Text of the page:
For as long as I can remember, my mom and I have always talked about how incredible it would be to listen to a choir sing in an ancient European cathedral. I’ve always loved choral music — I remember being the only one enthusiastic when my mom wanted to watch the Christmas special that would air on PBS from the choir at St. Olaf’s College — and I couldn’t wait to, I hoped, hear a choir sing in a European church. Just imagining it gave me chills, and now, looking back and remembering, it almost makes me cry.In fact, if we’re discussing tears, I should probably just admit that I cried when we visited St. Paul’s Cathedral in London. It didn’t help that when we stepped into the interior of the cathedral, a choir was filling the space with glorious voices, which only added to the emotional impact of the moment and brought me to tears. And not just a few silent tears that slipped out unnoticed. Oh no, I’m talking chin-quivering, shoulder-shaking sobs that turned into laughter and then into even more tears until I felt like an absolute hot mess and oh my gosh, people have to be looking at me like I’m nuts. My one consolation — and what actually turned out to be one of my favorite moments and a sweet memory — was that the same thing happened to my sister, at the same moment. We turned to look at each other with expressions and nervous, quavering giggles that said, “Oh gee, you too?! I’m so glad it’s not just me!” I think she describes it best, in the caption of one of her Instagrams from that day: “I cannot describe the flood of emotion that overwhelmed me when I walked in and looked up at [the dome of St. Paul’s] — particularly the thought of it standing through the horror of the Blitz. Although it was hit directly multiple times (including one bomb that destroyed the altar and blasted through to the crypt), the dome remained intact. And it became a symbol of survival to the Londoners. It was something that had never hit me until that moment. Favorite. Forever.”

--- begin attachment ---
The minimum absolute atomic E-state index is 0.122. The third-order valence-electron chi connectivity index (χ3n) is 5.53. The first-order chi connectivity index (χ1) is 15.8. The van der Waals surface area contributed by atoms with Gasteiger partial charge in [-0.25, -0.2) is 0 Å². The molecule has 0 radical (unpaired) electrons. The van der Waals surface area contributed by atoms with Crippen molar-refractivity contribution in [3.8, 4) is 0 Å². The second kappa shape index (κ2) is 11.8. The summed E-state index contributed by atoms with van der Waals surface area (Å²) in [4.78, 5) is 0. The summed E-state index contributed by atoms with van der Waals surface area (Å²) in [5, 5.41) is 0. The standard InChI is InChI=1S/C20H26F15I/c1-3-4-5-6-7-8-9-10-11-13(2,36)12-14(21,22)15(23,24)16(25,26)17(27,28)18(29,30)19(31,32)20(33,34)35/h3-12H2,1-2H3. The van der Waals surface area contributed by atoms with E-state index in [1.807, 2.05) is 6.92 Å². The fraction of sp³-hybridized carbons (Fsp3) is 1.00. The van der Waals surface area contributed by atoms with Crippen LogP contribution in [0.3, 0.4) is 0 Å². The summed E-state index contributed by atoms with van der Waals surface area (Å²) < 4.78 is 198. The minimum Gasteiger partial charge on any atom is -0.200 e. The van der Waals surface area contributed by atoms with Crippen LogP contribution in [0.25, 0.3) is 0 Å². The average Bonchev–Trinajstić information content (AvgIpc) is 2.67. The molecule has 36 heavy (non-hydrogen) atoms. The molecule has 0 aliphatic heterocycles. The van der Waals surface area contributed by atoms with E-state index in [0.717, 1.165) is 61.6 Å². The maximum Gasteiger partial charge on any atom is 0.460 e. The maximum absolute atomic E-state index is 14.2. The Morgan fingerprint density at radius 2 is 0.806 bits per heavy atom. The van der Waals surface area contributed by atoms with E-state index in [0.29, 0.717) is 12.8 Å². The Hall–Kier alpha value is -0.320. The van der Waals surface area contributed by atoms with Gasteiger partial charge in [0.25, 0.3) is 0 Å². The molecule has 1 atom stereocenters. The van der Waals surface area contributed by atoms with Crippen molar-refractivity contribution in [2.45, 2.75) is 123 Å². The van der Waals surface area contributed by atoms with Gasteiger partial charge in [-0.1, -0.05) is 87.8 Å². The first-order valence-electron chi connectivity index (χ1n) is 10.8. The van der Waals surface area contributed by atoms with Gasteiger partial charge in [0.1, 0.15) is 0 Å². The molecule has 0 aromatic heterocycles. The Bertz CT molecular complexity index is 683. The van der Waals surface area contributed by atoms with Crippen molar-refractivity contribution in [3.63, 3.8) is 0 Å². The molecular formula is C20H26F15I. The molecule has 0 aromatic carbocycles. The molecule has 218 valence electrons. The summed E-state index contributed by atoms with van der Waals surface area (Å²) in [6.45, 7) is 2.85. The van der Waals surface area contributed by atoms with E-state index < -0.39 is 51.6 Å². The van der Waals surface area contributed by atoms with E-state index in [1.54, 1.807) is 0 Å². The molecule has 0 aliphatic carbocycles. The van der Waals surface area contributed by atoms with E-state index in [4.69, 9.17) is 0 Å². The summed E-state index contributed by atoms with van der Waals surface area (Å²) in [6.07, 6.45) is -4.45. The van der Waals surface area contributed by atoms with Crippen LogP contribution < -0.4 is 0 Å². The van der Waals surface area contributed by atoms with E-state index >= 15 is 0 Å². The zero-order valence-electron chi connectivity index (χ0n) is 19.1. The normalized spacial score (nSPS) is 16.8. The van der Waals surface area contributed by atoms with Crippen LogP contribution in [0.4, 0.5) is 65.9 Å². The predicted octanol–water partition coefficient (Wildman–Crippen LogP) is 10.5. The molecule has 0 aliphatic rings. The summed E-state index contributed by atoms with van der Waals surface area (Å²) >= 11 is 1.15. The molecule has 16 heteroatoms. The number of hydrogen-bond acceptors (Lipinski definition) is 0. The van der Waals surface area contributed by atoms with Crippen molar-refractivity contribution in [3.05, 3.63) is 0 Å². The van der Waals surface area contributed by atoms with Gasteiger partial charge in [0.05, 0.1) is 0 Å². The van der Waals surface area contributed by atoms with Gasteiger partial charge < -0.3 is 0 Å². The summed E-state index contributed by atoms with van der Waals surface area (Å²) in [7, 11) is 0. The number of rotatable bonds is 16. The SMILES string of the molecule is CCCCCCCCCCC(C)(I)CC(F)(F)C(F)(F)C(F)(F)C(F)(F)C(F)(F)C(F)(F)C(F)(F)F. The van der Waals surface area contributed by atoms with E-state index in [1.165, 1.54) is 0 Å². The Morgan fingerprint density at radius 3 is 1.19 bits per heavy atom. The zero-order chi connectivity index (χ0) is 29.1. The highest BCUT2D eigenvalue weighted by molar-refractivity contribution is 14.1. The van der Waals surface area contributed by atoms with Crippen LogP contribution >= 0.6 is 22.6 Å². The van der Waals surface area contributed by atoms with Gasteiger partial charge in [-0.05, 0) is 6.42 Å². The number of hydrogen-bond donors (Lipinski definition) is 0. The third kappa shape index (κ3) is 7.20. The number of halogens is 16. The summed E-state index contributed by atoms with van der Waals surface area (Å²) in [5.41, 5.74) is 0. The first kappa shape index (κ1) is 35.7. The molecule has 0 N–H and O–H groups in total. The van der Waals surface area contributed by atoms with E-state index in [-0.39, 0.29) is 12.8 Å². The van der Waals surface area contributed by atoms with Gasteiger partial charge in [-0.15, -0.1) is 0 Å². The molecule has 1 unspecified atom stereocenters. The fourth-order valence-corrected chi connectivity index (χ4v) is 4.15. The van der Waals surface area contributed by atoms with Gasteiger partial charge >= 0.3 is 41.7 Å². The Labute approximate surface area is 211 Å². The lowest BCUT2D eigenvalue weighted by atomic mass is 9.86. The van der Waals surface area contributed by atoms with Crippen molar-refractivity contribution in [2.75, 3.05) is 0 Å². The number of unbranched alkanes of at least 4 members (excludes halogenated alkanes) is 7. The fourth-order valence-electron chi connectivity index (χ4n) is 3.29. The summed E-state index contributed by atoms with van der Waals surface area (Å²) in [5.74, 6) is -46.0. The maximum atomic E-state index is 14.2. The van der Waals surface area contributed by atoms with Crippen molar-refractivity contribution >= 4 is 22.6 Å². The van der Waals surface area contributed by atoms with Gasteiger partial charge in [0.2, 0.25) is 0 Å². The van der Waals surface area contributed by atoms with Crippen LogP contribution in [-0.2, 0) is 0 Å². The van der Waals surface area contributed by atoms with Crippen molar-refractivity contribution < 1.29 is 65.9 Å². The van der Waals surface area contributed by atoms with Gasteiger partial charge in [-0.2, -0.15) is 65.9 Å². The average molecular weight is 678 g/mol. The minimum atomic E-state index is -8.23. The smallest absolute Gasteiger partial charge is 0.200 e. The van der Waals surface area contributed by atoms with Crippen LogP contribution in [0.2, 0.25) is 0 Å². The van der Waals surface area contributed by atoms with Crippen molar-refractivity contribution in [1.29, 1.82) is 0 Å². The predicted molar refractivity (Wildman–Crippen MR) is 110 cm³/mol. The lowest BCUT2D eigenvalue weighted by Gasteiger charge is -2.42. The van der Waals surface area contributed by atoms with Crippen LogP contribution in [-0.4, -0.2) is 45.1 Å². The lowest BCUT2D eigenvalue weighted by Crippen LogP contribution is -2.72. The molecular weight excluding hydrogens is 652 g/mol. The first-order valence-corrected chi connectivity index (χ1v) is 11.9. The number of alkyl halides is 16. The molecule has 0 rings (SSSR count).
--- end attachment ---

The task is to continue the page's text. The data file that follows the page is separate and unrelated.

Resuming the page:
I’m hard pressed to choose a favorite highlight from London (we all loved the city so much!), but St. Paul’s was a top contender. I will never be able to describe precisely what made it such an incredible experience… all I can say is that it was. Climbing all 528 steps (some of which were freakishly narrow and steep — Taylor and Austin almost had to turn sideways at one point near the very top) to the Golden Gallery provided the most stunning 360 degree view of London, and exploring the vast crypt was overwhelming and humbling.Since we didn’t actually tour Westminster, I can’t say with 100% authority that St. Paul’s is the best tour of a church you’ll find in London, but I certainly can say that it should not be missed.
In Dublin, we had the privilege of attending a choral evensong service at St. Patrick’s Cathedral, which was also a delight. St. Patrick’s didn’t have quite the impact on me that St. Paul’s did, but nonetheless, it was wonderful to experience a service in such a historic church.Of course, in Paris we visited the incredible Cathédrale Notre-Dame de Paris, which delighted me to my fingertips. Whereas St. Paul’s reduced me to tears, Notre Dame just had me grinning from ear to ear, hardly able to believe that I was actually there looking up at the famous gargoyles and the imposing flying buttresses. The outrageous lines of people queuing to tour the cathedral’s interior almost had us turning around, but in the end, the interior was worth it, in my opinion, for the stained glass alone. Absolutely breathtaking. Had we not already climbed the Arc de Triomphe, we might have attempted climbing the Notre Dame tower — but alas, perhaps next time.
What other European cathedrals should I add to my bucket list? Join me & discuss in the comments!